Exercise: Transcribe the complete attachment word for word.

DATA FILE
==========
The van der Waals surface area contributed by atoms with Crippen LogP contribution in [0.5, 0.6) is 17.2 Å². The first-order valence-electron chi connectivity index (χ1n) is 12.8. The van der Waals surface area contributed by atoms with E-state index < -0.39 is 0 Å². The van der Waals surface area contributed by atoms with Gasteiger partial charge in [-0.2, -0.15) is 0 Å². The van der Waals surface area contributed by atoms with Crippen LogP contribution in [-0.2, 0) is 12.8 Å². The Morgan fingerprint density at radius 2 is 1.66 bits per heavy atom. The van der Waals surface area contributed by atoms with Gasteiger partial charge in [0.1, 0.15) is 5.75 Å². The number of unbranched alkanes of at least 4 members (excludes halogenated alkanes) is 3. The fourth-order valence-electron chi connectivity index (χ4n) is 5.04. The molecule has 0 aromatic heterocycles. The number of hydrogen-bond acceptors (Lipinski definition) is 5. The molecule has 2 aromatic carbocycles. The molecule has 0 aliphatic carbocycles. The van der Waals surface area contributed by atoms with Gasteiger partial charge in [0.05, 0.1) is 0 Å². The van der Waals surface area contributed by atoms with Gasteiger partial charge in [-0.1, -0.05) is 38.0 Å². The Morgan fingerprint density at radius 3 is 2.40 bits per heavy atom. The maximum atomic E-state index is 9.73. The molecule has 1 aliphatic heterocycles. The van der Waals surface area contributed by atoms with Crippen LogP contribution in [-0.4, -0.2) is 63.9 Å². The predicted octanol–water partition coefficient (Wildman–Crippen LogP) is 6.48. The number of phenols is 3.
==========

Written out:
The van der Waals surface area contributed by atoms with Crippen LogP contribution in [0.5, 0.6) is 17.2 Å². The first-order valence-electron chi connectivity index (χ1n) is 12.8. The van der Waals surface area contributed by atoms with E-state index < -0.39 is 0 Å². The van der Waals surface area contributed by atoms with Gasteiger partial charge in [-0.2, -0.15) is 0 Å². The van der Waals surface area contributed by atoms with Crippen LogP contribution in [-0.2, 0) is 12.8 Å². The Morgan fingerprint density at radius 2 is 1.66 bits per heavy atom. The van der Waals surface area contributed by atoms with Gasteiger partial charge in [0.1, 0.15) is 5.75 Å². The number of unbranched alkanes of at least 4 members (excludes halogenated alkanes) is 3. The fourth-order valence-electron chi connectivity index (χ4n) is 5.04. The molecule has 0 aromatic heterocycles. The number of hydrogen-bond acceptors (Lipinski definition) is 5. The molecule has 2 aromatic carbocycles. The molecule has 0 aliphatic carbocycles. The van der Waals surface area contributed by atoms with Gasteiger partial charge in [0.05, 0.1) is 0 Å². The van der Waals surface area contributed by atoms with Gasteiger partial charge in [-0.1, -0.05) is 38.0 Å². The Morgan fingerprint density at radius 3 is 2.40 bits per heavy atom. The maximum atomic E-state index is 9.73. The molecule has 1 aliphatic heterocycles. The van der Waals surface area contributed by atoms with Crippen LogP contribution in [-0.4, -0.2) is 63.9 Å². The predicted octanol–water partition coefficient (Wildman–Crippen LogP) is 6.48. The number of phenols is 3.